The M/V “NAVIOS AMARYLLIS” (GT 32,415 – DWT 58,735) was grounded on the West of K.Rasfari reef, the Maldives, on August 19, 2019. The vessel was sailing from Tuticorin, India to Saldanha Bay, South Africa.
After being hired on the same day, Tsavliris mobilized AHTS VIRGO and MAHA WEWA, as well as equipment and manpower. To safeguard the environmentally vulnerable region, all required environmental precautions were followed.
Polytech, an Environmental Pollution specialist, was one of the subcontractors that Tsavliris worked closely with.
Before the vessel could be floated, 1,600 metric tons of bunker fuel and lubricants were transferred from lower to topside tanks.
Despite the fact that there was no oil spill, the casualty was successfully refloated on 29th August and is currently anchored in the Outer Port limit of Male’ at Bodukalhi anchorage.
Press release by Transport Authority of Maldives. Gazetted on 23rd August 2021 / (PR)202/M/202/2021/1. Click to view.
Maldives’ Environmental Protection Agency (EPA) Maldives is seeking 100 million rufiyaas ($6.5 million) from the bulk carrier that ran aground on Rasfari reef, according to media reports.
An environmental damage assessment must be conducted before the ship may depart Maldivian territory, and its owners must pay 100 million MVR, the maximum penalty under Maldivian legislation for environmental damage.
The ship went aground because the Captain neglected to report an engine failure.Hamad Abdul Ghanee, the deputy transport minister
According to the EPA, the ship may have caused significant damage to the reef.
NAVIOS AMARYLLIS narrates events
Reports indicate the vessel followed a course east of the Maldives and changed to go through Kaashidhoo kandu, which has plenty of room for maneuvering but requires caution.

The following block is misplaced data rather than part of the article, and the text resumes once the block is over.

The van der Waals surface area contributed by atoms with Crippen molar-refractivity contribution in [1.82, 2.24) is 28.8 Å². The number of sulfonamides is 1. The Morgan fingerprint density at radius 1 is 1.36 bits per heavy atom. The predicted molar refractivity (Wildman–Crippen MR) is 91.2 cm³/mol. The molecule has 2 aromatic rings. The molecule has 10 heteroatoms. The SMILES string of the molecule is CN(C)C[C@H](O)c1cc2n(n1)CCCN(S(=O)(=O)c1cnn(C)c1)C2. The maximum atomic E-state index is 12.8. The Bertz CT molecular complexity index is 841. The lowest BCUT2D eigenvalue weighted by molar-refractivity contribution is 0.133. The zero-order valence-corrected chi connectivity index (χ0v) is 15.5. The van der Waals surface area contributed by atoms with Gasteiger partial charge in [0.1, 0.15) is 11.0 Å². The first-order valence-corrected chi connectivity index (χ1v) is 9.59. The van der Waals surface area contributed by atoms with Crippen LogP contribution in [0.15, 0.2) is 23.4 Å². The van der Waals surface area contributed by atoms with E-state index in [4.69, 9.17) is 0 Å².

It took her a second time to change course to Port before the vessel cleared the island of Thoddoo. There were still several reefs to be navigated around.
However, she was able to safely navigate through the reefs and islands until she reached west of Rasfari. The continental shelf reaches a few miles off the island.
In the first place, an engine failure was noted. And yet the incident was not recorded nor documented. The ship’s command has not taken any immediate action Evidently, the MRCC was not informed of the situation. The International Safety Management System (ISM) mandated activities and record-keeping were neglected.
Secondly, with a rather high freeboard, the vessel was in ballast condition and the vessel may have drifted towards the reef due to windage. If it’s windy at that time, it may be blowing from the west or west-north-west direction. Her UKC would gradually drop as she drifts towards the continental shelf, causing a bank effect to induce her to strand.
As a third step, after she ran aground, with the wind blowing from the seaward side, Master decided to deballast and lighten the vessel in an attempt to discover a method to refloat. Master has forgotten about the immediate action required by ISM, but I’m not going to draw any conclusions.
In addition, there are emergency measures that can be taken in the event of a Main Engine failure or Grounding, such as anchoring, broadcasting urgency or distress alert depending on the situation, etc. according to Bridge Procedures Guide.
It is within his authority as a Master to take whatever necessary measures in order to prevent the vessel from encountering such hazards. Observing the occurrence and reporting it to the authorities does not require waiting for a local boat. As a consequence, it is the Master’s most important duty
An in-depth report is expected in the next few days.